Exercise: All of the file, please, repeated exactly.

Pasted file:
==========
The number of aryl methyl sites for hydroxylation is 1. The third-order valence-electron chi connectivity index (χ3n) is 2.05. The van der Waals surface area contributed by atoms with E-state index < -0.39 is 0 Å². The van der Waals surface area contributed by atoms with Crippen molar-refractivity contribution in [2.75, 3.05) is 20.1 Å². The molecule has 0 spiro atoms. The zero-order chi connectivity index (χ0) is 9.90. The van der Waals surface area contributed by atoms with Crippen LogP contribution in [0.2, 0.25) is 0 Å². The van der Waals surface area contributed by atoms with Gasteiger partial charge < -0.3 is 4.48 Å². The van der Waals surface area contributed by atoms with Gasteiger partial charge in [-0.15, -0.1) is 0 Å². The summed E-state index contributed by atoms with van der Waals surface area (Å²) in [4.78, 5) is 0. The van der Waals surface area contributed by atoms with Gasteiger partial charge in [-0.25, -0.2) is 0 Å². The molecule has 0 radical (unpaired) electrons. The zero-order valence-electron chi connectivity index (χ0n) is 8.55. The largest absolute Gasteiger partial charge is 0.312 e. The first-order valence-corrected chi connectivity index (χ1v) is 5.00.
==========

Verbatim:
The number of aryl methyl sites for hydroxylation is 1. The third-order valence-electron chi connectivity index (χ3n) is 2.05. The van der Waals surface area contributed by atoms with E-state index < -0.39 is 0 Å². The van der Waals surface area contributed by atoms with Crippen molar-refractivity contribution in [2.75, 3.05) is 20.1 Å². The molecule has 0 spiro atoms. The zero-order chi connectivity index (χ0) is 9.90. The van der Waals surface area contributed by atoms with Crippen LogP contribution in [0.2, 0.25) is 0 Å². The van der Waals surface area contributed by atoms with Gasteiger partial charge < -0.3 is 4.48 Å². The van der Waals surface area contributed by atoms with Gasteiger partial charge in [-0.15, -0.1) is 0 Å². The summed E-state index contributed by atoms with van der Waals surface area (Å²) in [4.78, 5) is 0. The van der Waals surface area contributed by atoms with Gasteiger partial charge in [-0.25, -0.2) is 0 Å². The molecule has 0 radical (unpaired) electrons. The zero-order valence-electron chi connectivity index (χ0n) is 8.55. The largest absolute Gasteiger partial charge is 0.312 e. The first-order valence-corrected chi connectivity index (χ1v) is 5.00.